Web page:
If you were to tell me that 1 out of every 3 new bloggers wanted to create a food blog I wouldn’t be the least bit surprised.
I mean is there any better marriage than food and money?
If you get to cook and take cool pics of the food that you make, why wouldn’t you want to create a food blog?
I really hate to do this.
In this post, I’m going to spoil some things for you. I don’t want to kill your dream of building a food blog but I do want to show you how to tackle this interest blog niche moving forward.
Why do you need this help?
Well, to put it bluntly, almost every food blogger does this wrong and soon they are going to feel the ad revenue pain.
I know that’s a bold claim but hear me out.
First, it starts with the fact that they aren’t really food bloggers.
Invasion of the Recipe Bloggers
The truth of the matter is that most food bloggers are really recipe bloggers. What do I mean by this?
I mean they mostly just write about recipes. There are some things about food but the focal point is always about the recipes.
Is this a bad thing?
Not at all if you understand what this means.
What it means is that if your audience comes for recipes then what they want are recipes. This is the big dilemma with food blogging.
It’s hard to get people to stick around for long on your site because they just want the recipe and nothing else.
Add to that fact that both Pinterest and Google are actively starting to show whole recipes right on their sites, then that doesn’t leave much room for the traditional food blogger.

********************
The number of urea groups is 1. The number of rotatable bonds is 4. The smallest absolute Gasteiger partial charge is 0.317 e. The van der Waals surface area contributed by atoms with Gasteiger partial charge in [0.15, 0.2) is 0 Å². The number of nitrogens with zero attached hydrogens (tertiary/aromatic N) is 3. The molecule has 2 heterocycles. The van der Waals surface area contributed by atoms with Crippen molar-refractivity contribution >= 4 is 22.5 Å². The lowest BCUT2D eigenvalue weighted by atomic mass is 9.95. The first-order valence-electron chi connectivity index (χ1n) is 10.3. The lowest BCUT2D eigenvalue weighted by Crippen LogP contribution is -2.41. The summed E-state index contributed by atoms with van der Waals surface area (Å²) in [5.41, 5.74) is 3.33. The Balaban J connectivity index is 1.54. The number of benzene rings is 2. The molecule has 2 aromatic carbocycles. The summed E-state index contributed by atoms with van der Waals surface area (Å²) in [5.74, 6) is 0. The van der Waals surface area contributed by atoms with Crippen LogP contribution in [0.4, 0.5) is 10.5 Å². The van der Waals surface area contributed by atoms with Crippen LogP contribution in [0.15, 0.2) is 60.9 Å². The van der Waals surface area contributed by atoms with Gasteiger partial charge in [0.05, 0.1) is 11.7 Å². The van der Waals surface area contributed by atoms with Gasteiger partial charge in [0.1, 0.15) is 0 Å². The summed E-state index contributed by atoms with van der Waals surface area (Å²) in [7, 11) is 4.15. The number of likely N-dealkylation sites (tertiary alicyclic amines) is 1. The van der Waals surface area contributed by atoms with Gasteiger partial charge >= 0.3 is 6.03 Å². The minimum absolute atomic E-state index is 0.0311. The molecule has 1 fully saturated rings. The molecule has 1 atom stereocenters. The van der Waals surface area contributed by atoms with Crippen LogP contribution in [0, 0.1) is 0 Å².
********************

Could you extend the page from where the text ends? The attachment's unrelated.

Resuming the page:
So what can they do?
Turn the tables and become real food bloggers.
How to Create a Food Blog
Sorry, if you’re looking for info on how to set up WordPress or find hosting, this isn’t the post for you. That information is the same no matter what type of blog you’re trying to set up.
This post is about getting into the details behind the strategy of successful future food bloggers.
The first thing we need to look at is the food blogging audience.
Is there really a difference between a food audience and a recipe audience? I think there is.
I think the recipe audience is a subset of the food audience so for food bloggers to grow in the future they need to expand their audience.
To do that they need to understand what the food audience wants.
To say they want to know about food doesn’t help us out much so let’s think of a person in this audience. This person doesn’t represent the whole audience, just some of them.
They open their fridge and they have some broccoli and other assortment of things. They really don’t want to go to the store so they want to find out what can be done with broccoli.
A recipe blogger will help them by showing them a specific broccoli recipe that will possibly require ingredients that the person doesn’t have.
A food blogger will show them the different ways they can cook broccoli. This will give them an idea of how they want their broccoli.
After that they’ll show them the many different recipes that use broccoli in the cooking style that they prefer.
They may even go a step further and organize those recipes by the # of ingredients and price.
A food blogger should help someone enjoy food.
A recipe blogger will help give a person instructions.
That’s where I think the difference lies. It may seem subtle and it probably is, but to me it makes a huge difference.
A food blogger can talk about the foods they’ve tasted on their travels. How they were able to cook for a family of 50 during Thanksgiving for just $100.
A recipe blogger is relegated to recipes. When they try to add more content to their recipes people get angry because those people just want the recipes.
And that’s a big audience that should be served, but if you only try to serve them then you’re going to be worried about people stealing your recipes or how you’re going to get people to stick around longer.
Not many people want that life as bloggers.
I think you have a choice. Be a Food Blogger or be a Recipe Blogger.